If you are considering selling your veterinary practice to a corporate consolidator, it is crucial to consider the tax consequences of the intended transaction. One way to mitigate taxes and maximize the value of the sale is to consider rollover equity. The best way to protect your interests is by working with an experienced veterinary attorney.
At Mahan Law, we help veterinary professionals around the country navigate practice transitions.
Given that capital gains taxes will weigh heavily on the sale of your practice, it is wise to have trustworthy advice. When you consult with us, we can help to determine whether to incorporate rollover equity into the deal and how it should be valued.
Our nationwide team of veterinary attorneys and financial professionals are here to help you consider all the factors involved in selling your practice. Contact our office today to get started.
What is rollover equity in a veterinary practice sale?
In recent years, there has been a significant increase in the use of rollover equity as a consideration in veterinary practice sales, especially when the buyer is a corporate consolidator or private equity firm. Corporate consolidators often encourage sellers to roll over a portion of their equity so that they retain a minority interest and have a stake in the future success of the practice.
Rollover equity is the percentage of ownership in the veterinary practice that is retained by the seller, in lieu of only receiving cash from the sale proceeds. In other words, you “roll over” a portion of your equity into the equity of the corporate buyer’s practice. Depending on the valuation of the practice, you might retain between 10 to 40 percent ownership.
What are the benefits of rollover equity?
Rollover equity can be advantageous to both the buyer and the seller and ensure their incentives are in alignment. Rather than just taking cash, the seller keeps some skin in the game. When the acquired practice is ultimately sold (corporate consolidators typically sell within 3 to 5 years), the value of the retained equity can appreciate considerably.
For the buyer, rollover equity is a preferred form of financing because it requires less upfront cash to close the transaction. Additionally, rollover equity is an effective negotiating tool if the parties disagree about the value of the practice.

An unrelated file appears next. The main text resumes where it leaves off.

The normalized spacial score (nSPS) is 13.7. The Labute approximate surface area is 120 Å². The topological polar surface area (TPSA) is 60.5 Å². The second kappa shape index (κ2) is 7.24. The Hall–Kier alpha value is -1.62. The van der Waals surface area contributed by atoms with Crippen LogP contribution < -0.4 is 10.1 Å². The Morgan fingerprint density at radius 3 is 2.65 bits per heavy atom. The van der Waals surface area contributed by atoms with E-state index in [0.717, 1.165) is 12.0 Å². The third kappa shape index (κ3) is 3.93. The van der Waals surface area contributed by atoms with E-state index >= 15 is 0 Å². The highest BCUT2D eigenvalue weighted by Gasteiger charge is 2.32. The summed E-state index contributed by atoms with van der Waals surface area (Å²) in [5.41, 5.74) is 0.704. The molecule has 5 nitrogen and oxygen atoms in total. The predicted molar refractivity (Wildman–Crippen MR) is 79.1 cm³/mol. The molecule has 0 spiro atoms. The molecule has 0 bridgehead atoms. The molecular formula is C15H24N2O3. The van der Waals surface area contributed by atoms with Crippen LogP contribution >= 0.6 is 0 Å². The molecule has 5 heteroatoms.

At the end of the day, generating revenue from rollover equity hinges on the post-sale success of the target practice. In other words, the equity will be worth more if the practice continues to grow until it is eventually sold. Rollover equity differs from an earn-out in that monetizing rollover equity requires that the practice not only succeeds but also that it is subsequently sold. The rollover equity interest holder does not receive the payment until the acquiring entity sells its interest.
In this regard, the seller also stands to gain from future transactions. If the buyer acquires additional veterinary practices, the seller can realize substantially higher gains from the sale of multiple practices entities, including higher cash flow and more diversification. Ultimately, the gains are taxed as long-term capital gains rather than ordinary income.
Choosing the Right Buyer for Your Veterinary Practice
While the purchase price and rollover equity are fundamental to selling your veterinary practice to a corporate buyer, there are other considerations involved, not the least of which is selecting the right one. The bottom line is to focus on culture fit and your legacy as a veterinary professional, so it is important to clarify the following points:
- What is the buyer’s vision for the future?
- Is the buyer planning on selling to a larger corporation?
- What is the buyer’s staff turnover rate?
- Will your employees’ jobs be secure?
In short, you need to determine if the buyer has a long-term vision for the continued success of the practice, stability for your loyal employees, and the preservation of your legacy. Finally, if continuing your employment is part of the deal, you need to know what to expect in terms of hours, duties, compensation, vacation, and benefits. While most corporate consolidators will need you to stay on for a while, circumstances can change dramatically and override your ability to do so.
Why Choose Mahan Law?
Selling your veterinary practice to a corporate consolidator and determining whether to consider rollover equity is challenging. In the long run, the best way to navigate the intricacies of a practice transition is to have the informed representation that we provide. As the owner of a veterinary clinic, lead attorney Anthony Mahan is well aware of what it takes to own a practice, as well as the impact of corporate ownership on the veterinary landscape.
Our legal team understands the market trends in regions around the country and will leverage our knowledge and skill to help you determine whether rollover equity is the best option for you. Above all, we will help you engage in a successful veterinary practice transition and protect your legacy. Contact our office today to set up a consultation.